MINNEAPOLIS — The fiery leader of Minneapolis’ police union has built a reputation of defying the city, long before he offered the union’s full support to the officers charged in George Floyd’s death.
When the mayor banned “warrior training” for officers last year, Lt. Bob Kroll said the union would offer the training instead. When the city restricted officers from wearing uniforms at political events, he had T-shirts made to support President Donald Trump. He commended off-duty officers who walked away from a security detail after players on the state’s professional women’s basketball team, the Minnesota Lynx, wore Black Lives Matter T-shirts. And after Floyd’s death, he didn’t hold back as he called unrest in the city a “terrorist movement.”
Other unions have publicly called for Kroll’s removal, while public opinion polls show more Americans are shifting their views on police violence and believe offending officers are treated too leniently.
“People recognize that this just can’t just be half-baked measures and tinkering around the edges in policy reform. What we’re talking about right now is attacking a full-on culture shift of how police departments in Minneapolis and around the nation operate,” Mayor Jacob Frey said.
The Minnesota AFL-CIO and some of the state’s biggest unions called for Kroll to quit. Kroll, whom the Star Tribune reported is planning to step down when his term ends in 2021, hasn’t responded to interview requests.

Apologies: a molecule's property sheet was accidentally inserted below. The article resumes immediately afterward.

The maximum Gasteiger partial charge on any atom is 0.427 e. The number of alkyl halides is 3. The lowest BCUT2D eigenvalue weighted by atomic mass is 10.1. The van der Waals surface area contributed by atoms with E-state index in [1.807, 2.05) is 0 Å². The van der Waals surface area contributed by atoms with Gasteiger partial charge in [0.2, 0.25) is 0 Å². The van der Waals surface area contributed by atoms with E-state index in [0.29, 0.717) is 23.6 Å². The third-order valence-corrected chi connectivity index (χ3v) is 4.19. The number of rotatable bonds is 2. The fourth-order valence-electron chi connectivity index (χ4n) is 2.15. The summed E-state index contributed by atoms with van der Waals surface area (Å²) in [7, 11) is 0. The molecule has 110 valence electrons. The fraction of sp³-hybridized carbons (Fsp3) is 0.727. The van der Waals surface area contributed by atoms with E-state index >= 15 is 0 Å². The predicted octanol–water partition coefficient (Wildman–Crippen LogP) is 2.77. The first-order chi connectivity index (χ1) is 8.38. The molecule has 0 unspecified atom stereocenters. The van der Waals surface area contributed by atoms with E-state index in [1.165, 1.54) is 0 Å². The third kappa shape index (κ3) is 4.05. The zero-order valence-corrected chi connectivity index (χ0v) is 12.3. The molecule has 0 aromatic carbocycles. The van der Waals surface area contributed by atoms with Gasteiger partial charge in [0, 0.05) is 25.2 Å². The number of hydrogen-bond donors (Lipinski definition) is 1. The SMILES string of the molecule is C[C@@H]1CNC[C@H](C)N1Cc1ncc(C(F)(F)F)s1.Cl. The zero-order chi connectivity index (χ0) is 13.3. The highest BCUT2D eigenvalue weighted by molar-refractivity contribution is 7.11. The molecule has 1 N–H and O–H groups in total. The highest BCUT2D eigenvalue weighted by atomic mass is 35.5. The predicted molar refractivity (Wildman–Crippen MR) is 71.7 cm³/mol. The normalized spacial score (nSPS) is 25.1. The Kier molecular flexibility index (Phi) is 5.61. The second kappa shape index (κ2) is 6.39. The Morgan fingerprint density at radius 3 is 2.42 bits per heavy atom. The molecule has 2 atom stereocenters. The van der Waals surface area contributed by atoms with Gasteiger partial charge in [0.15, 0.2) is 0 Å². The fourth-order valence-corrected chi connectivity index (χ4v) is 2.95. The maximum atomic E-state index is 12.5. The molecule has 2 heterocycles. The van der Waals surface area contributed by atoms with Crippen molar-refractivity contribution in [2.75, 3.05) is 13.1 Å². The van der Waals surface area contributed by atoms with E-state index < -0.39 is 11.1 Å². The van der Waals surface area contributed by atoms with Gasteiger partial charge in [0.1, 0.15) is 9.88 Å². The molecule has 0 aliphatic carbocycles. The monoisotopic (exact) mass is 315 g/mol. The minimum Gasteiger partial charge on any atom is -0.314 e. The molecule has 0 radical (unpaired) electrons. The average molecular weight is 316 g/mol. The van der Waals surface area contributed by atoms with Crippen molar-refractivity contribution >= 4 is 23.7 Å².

One of the union’s victories happened in 2007, when it persuaded the city to curtail the power of the Minneapolis Civilian Review Authority by shielding from public view a finding that a complaint had been sustained against an officer.
The union’s power has consistently stymied change, community leaders say.
Police unions across the country are seen as just as powerful, enshrining protections for officers who have been accused of crimes, including such special privileges as allowing them to wait 24 hours to be interrogated. They also have fought against making public misconduct claims, and traditionally lawmakers have been reticent to battle them over fears of being seen as anti-police.